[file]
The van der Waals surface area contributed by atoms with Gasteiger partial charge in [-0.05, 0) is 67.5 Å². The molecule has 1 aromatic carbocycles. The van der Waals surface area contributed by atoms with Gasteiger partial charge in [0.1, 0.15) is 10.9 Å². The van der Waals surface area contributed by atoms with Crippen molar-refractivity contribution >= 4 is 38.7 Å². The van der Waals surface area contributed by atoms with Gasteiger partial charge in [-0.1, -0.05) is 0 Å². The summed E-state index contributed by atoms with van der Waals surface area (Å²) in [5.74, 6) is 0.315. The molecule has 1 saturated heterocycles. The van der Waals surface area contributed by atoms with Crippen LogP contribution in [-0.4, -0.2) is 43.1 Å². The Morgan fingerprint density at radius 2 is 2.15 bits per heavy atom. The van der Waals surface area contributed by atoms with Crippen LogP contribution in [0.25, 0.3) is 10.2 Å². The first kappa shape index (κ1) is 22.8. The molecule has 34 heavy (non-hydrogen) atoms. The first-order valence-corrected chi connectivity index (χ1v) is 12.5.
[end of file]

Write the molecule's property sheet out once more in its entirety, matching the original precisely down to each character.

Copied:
The van der Waals surface area contributed by atoms with Gasteiger partial charge in [-0.05, 0) is 67.5 Å². The molecule has 1 aromatic carbocycles. The van der Waals surface area contributed by atoms with Gasteiger partial charge in [0.1, 0.15) is 10.9 Å². The van der Waals surface area contributed by atoms with Crippen molar-refractivity contribution >= 4 is 38.7 Å². The van der Waals surface area contributed by atoms with Gasteiger partial charge in [-0.1, -0.05) is 0 Å². The summed E-state index contributed by atoms with van der Waals surface area (Å²) in [5.74, 6) is 0.315. The molecule has 1 saturated heterocycles. The van der Waals surface area contributed by atoms with Crippen LogP contribution in [-0.4, -0.2) is 43.1 Å². The Morgan fingerprint density at radius 2 is 2.15 bits per heavy atom. The van der Waals surface area contributed by atoms with Crippen LogP contribution in [0.25, 0.3) is 10.2 Å². The first kappa shape index (κ1) is 22.8. The molecule has 34 heavy (non-hydrogen) atoms. The first-order valence-corrected chi connectivity index (χ1v) is 12.5.